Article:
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SCALA Mongolia

SCALA Mongolia


Mongolia is a landlocked country with vast mountainous plateaus sloping from west to east in the country.  Mongolia has a very low population density and many of its rural communities are traditionally nomadic pastoralists. The livestock and animal husbandry sector contributes to 80 percent of its agricultural production through a range of food and other products, such as sheep wool, goat cashmere, large animal hair, camel wool and milk. One-third of the country’s labor force is employed in agricultural work, and it accounts for 8.4 percent of the country's exports and 10.6 percent of its GDP. The agriculture sector, however, is highly vulnerable to the impacts of climate change. Increased upper heat thresholds are projected to change annual precipitation patterns and increase the number of “dry days”, which will lead to significant volatility in agricultural productivity and livelihoods. In addition, the higher frequency and intensity of major climate-related hazards including storms (dust storms, windstorms, thunderstorms, and snowstorms), droughts, and extended harsh winters are expected to exacerbate conditions. 

Country Climate Plans

The Government of Mongolia has key national policy documents, such as a National Action Plan on Climate Change (2011-2021) and the Green Development Policy (2014-2030). Mongolia’s first nationally determined contribution (NDC) was submitted in 2016 and was updated in 2020. Mongolia’s NDC mitigation target is articulated as a 22.7 percent reduction in total national GHG emissions by 2030 compared to the projected emissions under a business-as-usual scenario for 2010, focusing on the transport, industry, agriculture and waste sectors, among others. Additional key mitigation priorities include limiting and reducing the number of livestock while enhancing livestock quality and herd structures, improving the management of livestock manure, protecting pastureland soil and establishing forest strips around arable lands to preserve soil moisture and reduce wind and water erosion.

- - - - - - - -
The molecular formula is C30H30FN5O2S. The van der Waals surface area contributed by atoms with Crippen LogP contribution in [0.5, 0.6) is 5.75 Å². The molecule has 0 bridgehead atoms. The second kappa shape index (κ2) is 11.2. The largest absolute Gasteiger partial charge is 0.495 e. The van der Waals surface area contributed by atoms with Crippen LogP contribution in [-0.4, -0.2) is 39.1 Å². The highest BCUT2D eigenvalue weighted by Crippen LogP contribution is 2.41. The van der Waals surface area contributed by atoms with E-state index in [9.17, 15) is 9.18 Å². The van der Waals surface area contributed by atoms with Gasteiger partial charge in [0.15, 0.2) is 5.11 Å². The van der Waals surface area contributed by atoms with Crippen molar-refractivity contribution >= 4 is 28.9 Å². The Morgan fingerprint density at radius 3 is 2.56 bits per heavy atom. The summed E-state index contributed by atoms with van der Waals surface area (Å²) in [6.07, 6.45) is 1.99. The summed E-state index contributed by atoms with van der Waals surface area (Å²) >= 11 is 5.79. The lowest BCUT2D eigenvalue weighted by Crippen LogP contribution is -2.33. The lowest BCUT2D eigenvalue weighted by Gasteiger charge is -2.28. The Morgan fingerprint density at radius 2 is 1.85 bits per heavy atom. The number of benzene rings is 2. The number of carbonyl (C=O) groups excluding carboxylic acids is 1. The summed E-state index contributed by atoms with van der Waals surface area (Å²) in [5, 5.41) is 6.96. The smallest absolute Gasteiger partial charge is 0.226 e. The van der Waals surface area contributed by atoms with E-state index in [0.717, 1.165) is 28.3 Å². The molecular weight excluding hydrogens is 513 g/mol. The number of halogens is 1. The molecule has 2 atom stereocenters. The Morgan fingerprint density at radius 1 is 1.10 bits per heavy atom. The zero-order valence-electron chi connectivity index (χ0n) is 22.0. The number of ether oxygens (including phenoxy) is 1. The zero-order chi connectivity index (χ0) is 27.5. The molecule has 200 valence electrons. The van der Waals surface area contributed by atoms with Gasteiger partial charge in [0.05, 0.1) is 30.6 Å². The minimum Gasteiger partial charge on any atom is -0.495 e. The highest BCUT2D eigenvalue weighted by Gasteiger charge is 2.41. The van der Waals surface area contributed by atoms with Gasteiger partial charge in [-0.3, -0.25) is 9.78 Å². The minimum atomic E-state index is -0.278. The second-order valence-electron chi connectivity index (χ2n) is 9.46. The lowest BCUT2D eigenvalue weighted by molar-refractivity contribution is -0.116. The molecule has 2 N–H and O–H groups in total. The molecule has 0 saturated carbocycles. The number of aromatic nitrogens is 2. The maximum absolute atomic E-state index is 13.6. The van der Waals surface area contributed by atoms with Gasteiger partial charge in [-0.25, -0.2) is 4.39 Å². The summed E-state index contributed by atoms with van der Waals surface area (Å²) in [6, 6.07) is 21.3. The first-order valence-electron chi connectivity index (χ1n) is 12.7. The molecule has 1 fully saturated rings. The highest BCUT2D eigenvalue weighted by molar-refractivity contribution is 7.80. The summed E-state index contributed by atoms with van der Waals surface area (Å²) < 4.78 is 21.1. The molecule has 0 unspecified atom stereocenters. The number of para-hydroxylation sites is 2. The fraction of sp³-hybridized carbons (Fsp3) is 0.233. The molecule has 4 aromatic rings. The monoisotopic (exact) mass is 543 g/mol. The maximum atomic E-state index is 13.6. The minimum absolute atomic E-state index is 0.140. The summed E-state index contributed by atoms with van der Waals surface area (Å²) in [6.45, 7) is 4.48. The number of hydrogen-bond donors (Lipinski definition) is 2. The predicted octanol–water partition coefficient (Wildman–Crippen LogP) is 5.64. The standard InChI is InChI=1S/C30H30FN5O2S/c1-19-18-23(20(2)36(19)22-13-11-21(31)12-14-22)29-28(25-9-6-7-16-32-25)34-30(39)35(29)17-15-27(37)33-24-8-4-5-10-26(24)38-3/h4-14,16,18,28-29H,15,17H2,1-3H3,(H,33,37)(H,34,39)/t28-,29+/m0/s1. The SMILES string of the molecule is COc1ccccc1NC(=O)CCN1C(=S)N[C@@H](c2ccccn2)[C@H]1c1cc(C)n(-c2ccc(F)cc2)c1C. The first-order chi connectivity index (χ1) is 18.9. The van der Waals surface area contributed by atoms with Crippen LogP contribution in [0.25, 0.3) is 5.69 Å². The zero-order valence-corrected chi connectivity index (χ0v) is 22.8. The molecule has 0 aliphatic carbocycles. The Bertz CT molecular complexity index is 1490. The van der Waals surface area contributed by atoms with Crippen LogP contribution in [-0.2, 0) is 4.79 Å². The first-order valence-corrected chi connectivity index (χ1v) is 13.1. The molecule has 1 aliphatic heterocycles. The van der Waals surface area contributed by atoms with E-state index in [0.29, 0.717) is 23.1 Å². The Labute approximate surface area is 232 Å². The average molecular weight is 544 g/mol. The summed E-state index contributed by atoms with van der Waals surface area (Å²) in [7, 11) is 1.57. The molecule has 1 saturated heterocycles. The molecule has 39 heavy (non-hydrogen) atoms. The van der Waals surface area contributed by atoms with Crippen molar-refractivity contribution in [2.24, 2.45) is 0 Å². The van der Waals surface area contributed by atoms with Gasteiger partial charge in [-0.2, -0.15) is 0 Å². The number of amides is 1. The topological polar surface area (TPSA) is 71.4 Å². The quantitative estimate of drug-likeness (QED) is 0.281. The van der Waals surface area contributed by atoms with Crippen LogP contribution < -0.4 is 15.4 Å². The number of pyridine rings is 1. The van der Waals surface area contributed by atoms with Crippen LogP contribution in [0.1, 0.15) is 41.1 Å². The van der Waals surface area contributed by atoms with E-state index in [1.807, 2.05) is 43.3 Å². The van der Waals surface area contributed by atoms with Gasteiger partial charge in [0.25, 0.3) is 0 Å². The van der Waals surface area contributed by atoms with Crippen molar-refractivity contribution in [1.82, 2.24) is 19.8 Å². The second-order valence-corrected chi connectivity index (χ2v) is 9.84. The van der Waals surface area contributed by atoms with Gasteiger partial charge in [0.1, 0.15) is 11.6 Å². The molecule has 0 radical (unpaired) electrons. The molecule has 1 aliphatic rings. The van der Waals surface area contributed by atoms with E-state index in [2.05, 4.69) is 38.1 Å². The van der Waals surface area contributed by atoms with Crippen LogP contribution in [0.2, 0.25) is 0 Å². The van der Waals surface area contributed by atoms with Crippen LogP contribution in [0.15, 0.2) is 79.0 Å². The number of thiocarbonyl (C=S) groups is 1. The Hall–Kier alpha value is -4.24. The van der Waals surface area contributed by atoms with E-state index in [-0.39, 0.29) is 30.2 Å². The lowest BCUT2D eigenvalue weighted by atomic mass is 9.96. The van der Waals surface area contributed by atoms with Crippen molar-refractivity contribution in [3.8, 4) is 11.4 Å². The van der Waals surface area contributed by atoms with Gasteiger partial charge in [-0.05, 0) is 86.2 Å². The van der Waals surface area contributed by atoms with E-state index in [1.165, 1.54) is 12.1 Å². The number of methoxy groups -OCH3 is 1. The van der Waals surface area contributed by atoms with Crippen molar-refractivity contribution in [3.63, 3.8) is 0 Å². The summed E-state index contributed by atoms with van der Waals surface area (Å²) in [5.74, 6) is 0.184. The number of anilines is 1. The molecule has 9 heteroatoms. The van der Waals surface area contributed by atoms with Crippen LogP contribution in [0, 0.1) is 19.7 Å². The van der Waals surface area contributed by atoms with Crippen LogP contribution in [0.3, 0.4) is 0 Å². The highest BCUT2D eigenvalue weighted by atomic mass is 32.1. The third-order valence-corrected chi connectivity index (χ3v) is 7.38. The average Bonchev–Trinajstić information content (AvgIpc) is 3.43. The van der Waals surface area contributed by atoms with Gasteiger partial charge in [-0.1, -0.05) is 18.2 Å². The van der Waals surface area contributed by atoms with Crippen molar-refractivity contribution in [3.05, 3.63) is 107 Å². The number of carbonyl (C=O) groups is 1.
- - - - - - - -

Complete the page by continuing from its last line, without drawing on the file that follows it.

The NDC includes a distinct adaptation component with goals and targets for priority areas, such as animal husbandry and pastureland, arable farming, water resources, forest resources, and biodiversity. Under animal husbandry and pastureland management, adaptation priorities focus on maintaining balance in ecosystems and strengthening legal frameworks. The NDC also highlights the need for sustainable use of pasturelands by increasing forage cultivation and water supplies for livestock, as well as the enhancement of disaster management systems against drought. On arable farming, the NDC outlines plans to improve legal frameworks to overcome climate change adaptation challenges and aims to introduce advanced water and labor efficient technologies in the production of potatoes, vegetables, fruits and berries to enhance productivity. Additional adaptation measures include fencing and planting strips (forests, fodder plants and technical plants) around arable crop lands and introducing soil-conserving zero tillage methods with straw mulch to retain soil moisture.

The NDC mentions Mongolia’s National Adaptation Plan (NAP) process, initiated in 2018, as the primary means through which specific adaptation actions will be identified. These include improving pasture management, regulation of livestock numbers and herds’ composition by matching with pastures carrying capacities, improving animal breeds, and regional development of intensified animal farming.